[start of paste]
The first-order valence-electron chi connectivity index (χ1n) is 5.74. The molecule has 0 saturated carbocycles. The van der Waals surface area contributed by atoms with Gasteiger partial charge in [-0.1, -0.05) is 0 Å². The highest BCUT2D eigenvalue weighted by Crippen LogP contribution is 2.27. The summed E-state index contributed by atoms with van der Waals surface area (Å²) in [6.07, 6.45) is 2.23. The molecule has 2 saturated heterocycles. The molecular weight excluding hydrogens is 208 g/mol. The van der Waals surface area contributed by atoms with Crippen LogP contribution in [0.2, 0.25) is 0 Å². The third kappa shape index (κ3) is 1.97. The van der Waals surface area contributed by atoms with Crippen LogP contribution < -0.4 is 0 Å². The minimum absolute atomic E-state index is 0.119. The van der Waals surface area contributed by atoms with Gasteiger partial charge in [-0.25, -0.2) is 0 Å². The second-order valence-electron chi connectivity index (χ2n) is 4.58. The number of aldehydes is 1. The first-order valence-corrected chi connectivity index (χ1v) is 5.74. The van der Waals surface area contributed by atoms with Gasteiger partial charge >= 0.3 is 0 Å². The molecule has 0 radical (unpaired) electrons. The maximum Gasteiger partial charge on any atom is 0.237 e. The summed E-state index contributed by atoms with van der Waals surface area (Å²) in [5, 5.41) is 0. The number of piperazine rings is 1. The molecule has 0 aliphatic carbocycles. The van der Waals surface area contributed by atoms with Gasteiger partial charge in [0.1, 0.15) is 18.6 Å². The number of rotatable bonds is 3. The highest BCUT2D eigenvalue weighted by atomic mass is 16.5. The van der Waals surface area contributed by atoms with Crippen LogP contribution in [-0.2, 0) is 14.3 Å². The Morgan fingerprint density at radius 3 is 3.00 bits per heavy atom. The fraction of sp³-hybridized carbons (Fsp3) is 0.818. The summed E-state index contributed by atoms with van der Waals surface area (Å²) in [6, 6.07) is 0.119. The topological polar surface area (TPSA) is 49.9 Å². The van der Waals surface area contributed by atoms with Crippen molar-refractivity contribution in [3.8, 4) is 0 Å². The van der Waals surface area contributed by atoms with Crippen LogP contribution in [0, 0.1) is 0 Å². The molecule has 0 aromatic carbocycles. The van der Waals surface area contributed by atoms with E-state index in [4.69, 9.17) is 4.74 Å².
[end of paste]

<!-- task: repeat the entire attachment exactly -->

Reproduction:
The first-order valence-electron chi connectivity index (χ1n) is 5.74. The molecule has 0 saturated carbocycles. The van der Waals surface area contributed by atoms with Gasteiger partial charge in [-0.1, -0.05) is 0 Å². The highest BCUT2D eigenvalue weighted by Crippen LogP contribution is 2.27. The summed E-state index contributed by atoms with van der Waals surface area (Å²) in [6.07, 6.45) is 2.23. The molecule has 2 saturated heterocycles. The molecular weight excluding hydrogens is 208 g/mol. The van der Waals surface area contributed by atoms with Crippen LogP contribution in [0.2, 0.25) is 0 Å². The third kappa shape index (κ3) is 1.97. The van der Waals surface area contributed by atoms with Crippen LogP contribution < -0.4 is 0 Å². The minimum absolute atomic E-state index is 0.119. The van der Waals surface area contributed by atoms with Gasteiger partial charge in [-0.25, -0.2) is 0 Å². The second-order valence-electron chi connectivity index (χ2n) is 4.58. The number of aldehydes is 1. The first-order valence-corrected chi connectivity index (χ1v) is 5.74. The van der Waals surface area contributed by atoms with Gasteiger partial charge >= 0.3 is 0 Å². The molecule has 0 radical (unpaired) electrons. The maximum Gasteiger partial charge on any atom is 0.237 e. The summed E-state index contributed by atoms with van der Waals surface area (Å²) in [5, 5.41) is 0. The number of piperazine rings is 1. The molecule has 0 aliphatic carbocycles. The van der Waals surface area contributed by atoms with Gasteiger partial charge in [0.1, 0.15) is 18.6 Å². The number of rotatable bonds is 3. The highest BCUT2D eigenvalue weighted by atomic mass is 16.5. The van der Waals surface area contributed by atoms with Crippen LogP contribution in [-0.2, 0) is 14.3 Å². The Morgan fingerprint density at radius 3 is 3.00 bits per heavy atom. The fraction of sp³-hybridized carbons (Fsp3) is 0.818. The summed E-state index contributed by atoms with van der Waals surface area (Å²) in [6, 6.07) is 0.119. The topological polar surface area (TPSA) is 49.9 Å². The van der Waals surface area contributed by atoms with Crippen molar-refractivity contribution in [3.8, 4) is 0 Å². The van der Waals surface area contributed by atoms with Crippen LogP contribution in [0, 0.1) is 0 Å². The molecule has 0 aromatic carbocycles. The van der Waals surface area contributed by atoms with E-state index in [4.69, 9.17) is 4.74 Å².